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Re: Blackstone Pizza Oven
« Reply #4132 on: July 04, 2014, 09:38:20 PM »
Quick question for those using a chauflector...I set one up the other day for the first time however I didn't get the results most seem to get with it. My usual routine for cooking the pie in the blackstone is to constantly move the pie so it's as close to the flame as possible, probably moving it every 1/4 turn or so - when I did this with the chauflector, I didn't seem to get more browning or heat on the crust but I got it in the middle of the pie and the cheese and toppings ended up burning. Should I not be moving my pie with the chauflector set up of do I just need to shorten my chauflector to try and hit the crust directly? Thx for any advice.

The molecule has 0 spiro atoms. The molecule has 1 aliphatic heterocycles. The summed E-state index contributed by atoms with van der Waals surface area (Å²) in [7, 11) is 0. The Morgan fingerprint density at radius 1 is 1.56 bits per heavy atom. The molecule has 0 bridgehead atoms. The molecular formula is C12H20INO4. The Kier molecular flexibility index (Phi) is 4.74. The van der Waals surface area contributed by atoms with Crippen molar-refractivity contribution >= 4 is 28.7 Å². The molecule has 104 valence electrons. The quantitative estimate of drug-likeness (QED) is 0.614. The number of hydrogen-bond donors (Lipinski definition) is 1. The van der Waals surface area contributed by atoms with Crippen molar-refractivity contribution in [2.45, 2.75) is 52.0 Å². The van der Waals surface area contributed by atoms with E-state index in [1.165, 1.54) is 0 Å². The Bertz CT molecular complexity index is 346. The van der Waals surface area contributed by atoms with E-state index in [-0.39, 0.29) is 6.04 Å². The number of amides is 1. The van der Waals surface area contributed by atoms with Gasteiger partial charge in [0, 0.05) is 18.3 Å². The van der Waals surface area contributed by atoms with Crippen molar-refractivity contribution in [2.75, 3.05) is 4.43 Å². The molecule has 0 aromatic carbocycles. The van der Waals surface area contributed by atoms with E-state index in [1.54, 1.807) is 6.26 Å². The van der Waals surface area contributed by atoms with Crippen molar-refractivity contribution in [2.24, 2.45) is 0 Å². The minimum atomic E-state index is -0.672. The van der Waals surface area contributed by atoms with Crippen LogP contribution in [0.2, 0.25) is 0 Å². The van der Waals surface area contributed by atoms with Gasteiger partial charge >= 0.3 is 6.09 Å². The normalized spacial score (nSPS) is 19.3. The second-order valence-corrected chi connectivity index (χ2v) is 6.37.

Online Chicago Bob

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Re: Blackstone Pizza Oven
« Reply #4133 on: July 04, 2014, 09:56:20 PM »
Quick question for those using a chauflector...I set one up the other day for the first time however I didn't get the results most seem to get with it. My usual routine for cooking the pie in the blackstone is to constantly move the pie so it's as close to the flame as possible, probably moving it every 1/4 turn or so - when I did this with the chauflector, I didn't seem to get more browning or heat on the crust but I got it in the middle of the pie and the cheese and toppings ended up burning. Should I not be moving my pie with the chauflector set up of do I just need to shorten my chauflector to try and hit the crust directly? Thx for any advice.